Employee value proposition

Components of an employee value proposition


Your employee value proposition should help your organisation stand out from the crowd and be unique to what your business does and how it does it. The proposition should aim to maximise staff performance, motivation, and commitment.

What makes up an employee value proposition?

Several components make up the employee value proposition including:

Salary compensation

Financial compensation includes the salary, bonuses, pension, and share schemes that your organisation offers. You should develop a compensation system based on fairness and equality. Salary transparency, where staff can understand how their salary is determined, can also help build trust throughout your organisation.

If your company cannot meet the high salaries of competitors, you can use the other non-monetary components of your employee value proposition to make up for this. Compensation in monetary terms isn’t always the motivation for job hunters, so ensure that your employee value proposition works as a whole package.

Lifestyle and wellbeing benefits

You can support your employees in achieving a healthy work-life balance, including holidays, paid time off, retirement plans, and flexible working. There is no one-size-fits-all approach as your staff will be at different stages of their lives, but engaging with a broad range of workers can help develop a fair and attractive policy for all employees. 

Some other wellbeing benefits may include offering mental health support, compassionate leave, additional holiday time, health insurance, cycle-to-work schemes, or gym memberships.

Positive work environment and culture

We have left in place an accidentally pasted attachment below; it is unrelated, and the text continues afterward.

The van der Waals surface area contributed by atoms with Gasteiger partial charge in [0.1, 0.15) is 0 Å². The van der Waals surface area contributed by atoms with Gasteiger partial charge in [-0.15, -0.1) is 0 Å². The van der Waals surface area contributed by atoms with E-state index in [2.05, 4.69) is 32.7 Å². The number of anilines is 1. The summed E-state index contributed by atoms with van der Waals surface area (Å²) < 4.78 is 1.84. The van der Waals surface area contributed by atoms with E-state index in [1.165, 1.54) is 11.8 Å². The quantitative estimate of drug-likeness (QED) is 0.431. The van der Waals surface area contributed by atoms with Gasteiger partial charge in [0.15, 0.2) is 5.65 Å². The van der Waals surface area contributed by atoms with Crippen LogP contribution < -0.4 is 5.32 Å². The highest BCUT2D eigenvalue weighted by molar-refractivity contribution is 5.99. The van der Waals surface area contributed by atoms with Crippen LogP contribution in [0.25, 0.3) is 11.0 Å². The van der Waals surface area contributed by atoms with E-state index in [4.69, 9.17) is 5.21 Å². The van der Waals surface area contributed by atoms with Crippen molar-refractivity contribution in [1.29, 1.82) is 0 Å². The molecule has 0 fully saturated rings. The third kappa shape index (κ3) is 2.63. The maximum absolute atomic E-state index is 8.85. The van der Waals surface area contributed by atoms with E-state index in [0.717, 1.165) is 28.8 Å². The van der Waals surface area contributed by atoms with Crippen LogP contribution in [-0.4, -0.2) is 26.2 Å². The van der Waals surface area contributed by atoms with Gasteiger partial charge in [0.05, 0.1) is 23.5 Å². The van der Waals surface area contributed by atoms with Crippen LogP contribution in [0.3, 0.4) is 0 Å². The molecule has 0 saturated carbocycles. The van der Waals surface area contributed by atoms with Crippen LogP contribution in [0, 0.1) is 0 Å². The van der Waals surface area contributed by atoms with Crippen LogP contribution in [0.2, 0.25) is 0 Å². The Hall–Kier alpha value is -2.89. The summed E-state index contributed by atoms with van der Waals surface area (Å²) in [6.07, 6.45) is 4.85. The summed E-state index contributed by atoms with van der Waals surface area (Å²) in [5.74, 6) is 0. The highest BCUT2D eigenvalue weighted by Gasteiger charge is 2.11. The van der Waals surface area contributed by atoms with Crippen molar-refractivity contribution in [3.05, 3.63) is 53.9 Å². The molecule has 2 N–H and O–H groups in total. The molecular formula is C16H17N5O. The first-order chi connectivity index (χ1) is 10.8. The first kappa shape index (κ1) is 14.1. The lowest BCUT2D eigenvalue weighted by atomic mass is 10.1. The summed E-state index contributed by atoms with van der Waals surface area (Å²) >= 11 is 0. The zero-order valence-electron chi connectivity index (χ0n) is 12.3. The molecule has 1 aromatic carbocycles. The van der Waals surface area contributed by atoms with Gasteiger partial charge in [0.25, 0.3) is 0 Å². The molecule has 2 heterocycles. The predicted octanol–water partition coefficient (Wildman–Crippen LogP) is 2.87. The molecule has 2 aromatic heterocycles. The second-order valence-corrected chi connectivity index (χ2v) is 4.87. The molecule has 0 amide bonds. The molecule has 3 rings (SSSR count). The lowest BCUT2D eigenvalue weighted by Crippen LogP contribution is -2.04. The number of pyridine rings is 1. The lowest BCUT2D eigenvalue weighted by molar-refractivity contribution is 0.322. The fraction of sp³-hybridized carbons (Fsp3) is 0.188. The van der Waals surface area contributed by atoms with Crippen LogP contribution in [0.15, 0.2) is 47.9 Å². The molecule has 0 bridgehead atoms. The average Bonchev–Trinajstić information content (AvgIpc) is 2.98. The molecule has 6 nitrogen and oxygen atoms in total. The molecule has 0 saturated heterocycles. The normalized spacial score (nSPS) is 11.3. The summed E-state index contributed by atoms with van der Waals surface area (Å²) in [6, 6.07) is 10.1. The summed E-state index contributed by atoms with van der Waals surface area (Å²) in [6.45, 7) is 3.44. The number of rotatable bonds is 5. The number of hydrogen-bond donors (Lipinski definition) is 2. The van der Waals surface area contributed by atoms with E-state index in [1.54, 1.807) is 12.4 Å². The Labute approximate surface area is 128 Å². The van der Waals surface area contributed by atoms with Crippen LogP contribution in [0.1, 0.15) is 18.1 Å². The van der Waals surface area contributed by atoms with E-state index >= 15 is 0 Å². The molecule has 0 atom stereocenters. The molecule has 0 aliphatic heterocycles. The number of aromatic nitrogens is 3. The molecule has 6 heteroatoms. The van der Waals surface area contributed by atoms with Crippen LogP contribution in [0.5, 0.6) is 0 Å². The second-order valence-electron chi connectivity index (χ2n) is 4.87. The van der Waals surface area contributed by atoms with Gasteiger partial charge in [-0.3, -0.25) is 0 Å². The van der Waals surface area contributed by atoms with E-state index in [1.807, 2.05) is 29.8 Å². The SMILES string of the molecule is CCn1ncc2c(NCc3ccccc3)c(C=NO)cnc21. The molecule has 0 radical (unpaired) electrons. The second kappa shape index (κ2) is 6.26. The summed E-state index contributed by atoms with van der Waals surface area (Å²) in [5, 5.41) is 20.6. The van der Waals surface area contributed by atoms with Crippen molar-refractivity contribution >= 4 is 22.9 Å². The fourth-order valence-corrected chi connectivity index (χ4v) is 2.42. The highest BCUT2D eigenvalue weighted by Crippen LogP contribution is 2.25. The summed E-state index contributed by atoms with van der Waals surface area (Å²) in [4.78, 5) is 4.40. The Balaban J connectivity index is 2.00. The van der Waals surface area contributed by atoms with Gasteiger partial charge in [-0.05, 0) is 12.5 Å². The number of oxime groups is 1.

Your employee value proposition should outline how you strive to create a working environment where staff are happy, valued, and motivated to perform to the highest level of their ability. You could offer rewards as recognition of employee hard work. You could consider opportunities encouraging staff to collaborate and work effectively in teams.

Consider the options for office and home-working alongside where staff do their best work. Can employees work remotely or choose a hybrid model? For office-working employees, consider how the office surroundings contribute to helping employees do their best work and collaborate if needed eg break-out areas, meeting rooms, and other onsite facilities.

Support and growth opportunities

Staff require the support and the means to do their job in a physically and psychologically safe environment. Outline how you will train and support new employees and offer the equipment necessary for all staff to do their jobs. Commit to training line managers on how they can best support their staff and address any issues that might arise in the workplace.

Your employee value proposition could also outline your commitment to career development for all staff and how they can access the learning and development opportunities to improve and progress. Effective performance management, internal promotions, and mentoring opportunities can offer employees the motivation and support they need to develop their skills and further their careers in your organisation.